This Sunday evening, as God spares me, I hope to preach on the subject, "What does it mean to walk with God?"  Meditating this morning in preparation for this, my mind was drawn afresh to Psalm 18.

For I have kept the ways of the LORD, And have not wickedly departed from my God.
— Psalm 18:21 (NASB95)

Interesting, in the Hebrew original, the word "Departed" is not there.  The text simply reads: "I have not wickedly away from God."  Although this makes for choppy and rather poor English grammar, it does offer a rigorous and practical theological insight.

What does it mean to act wickedly?  In our culture today, we often associate the term "wicked" with child molesters, porn addicts, crazed ISIS-beheaders, etc., and we would be right to do so.  But this is the terminus ad quem (the ultimate, full grown expression) of wickedness.  In our text, however, David considers wickedness in seed form.  What does it mean to act wickedly?  Where does it all begin?  It begins quite simply when a person walks away from God.  Often this happens when we choose to abandon the paths of His righteousness, but often it can happen quietly, neglectfully, as a soul slowly drifts away from the pursuit of God's fatherly nearness in Christ.  From this perspective, who are the wicked?  Most basically and fundamentally, they are those who are happy to keep their distance from God.  There, in the far place, is the sphere in which they live their life, find purpose, seek contentment, raise their family, and enjoy pleasure.   Such a life choice brings a slow creeping death over the soul, and but for the preventing grace of God, it will take us much further than we ever intend to go.  If I can quote that well known American Philosopher, Clint Eastwood, "Dying's a poor way to make a living, boy!"  Listen to the graveyards: death is no place to find life.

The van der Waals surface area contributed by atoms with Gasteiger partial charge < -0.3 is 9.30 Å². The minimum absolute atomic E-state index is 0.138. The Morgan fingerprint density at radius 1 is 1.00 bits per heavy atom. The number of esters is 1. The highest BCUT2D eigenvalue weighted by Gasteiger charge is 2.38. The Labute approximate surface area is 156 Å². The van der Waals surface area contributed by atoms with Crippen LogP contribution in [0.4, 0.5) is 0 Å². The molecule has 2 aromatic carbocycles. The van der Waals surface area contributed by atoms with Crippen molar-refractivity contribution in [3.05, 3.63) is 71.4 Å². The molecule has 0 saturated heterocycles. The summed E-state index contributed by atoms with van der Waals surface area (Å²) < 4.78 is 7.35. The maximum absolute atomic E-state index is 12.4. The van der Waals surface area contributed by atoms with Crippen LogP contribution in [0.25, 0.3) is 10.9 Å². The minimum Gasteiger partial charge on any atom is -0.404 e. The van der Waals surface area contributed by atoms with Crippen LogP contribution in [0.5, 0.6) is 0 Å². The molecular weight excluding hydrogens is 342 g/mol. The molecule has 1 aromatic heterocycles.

I suppose, in the final analysis, perhaps the first step in walking with God is to make very sure we are not walking away from Him.  How does this challenge you, this morning?  Are you hungry for God's nearness, or content with His distance?

Wherever this text finds you, Jesus greets you in it.  He is the One who walked with God par excellence.  He lived this life and walked with God way for us.  On the cross He went further, walking down to the pit of hell, so that we could walk with Him to the heights of heaven.  He says to you, "Come walk with me a while, let Me lead you in a better direction!"  "Follow me and you will find rest for your soul!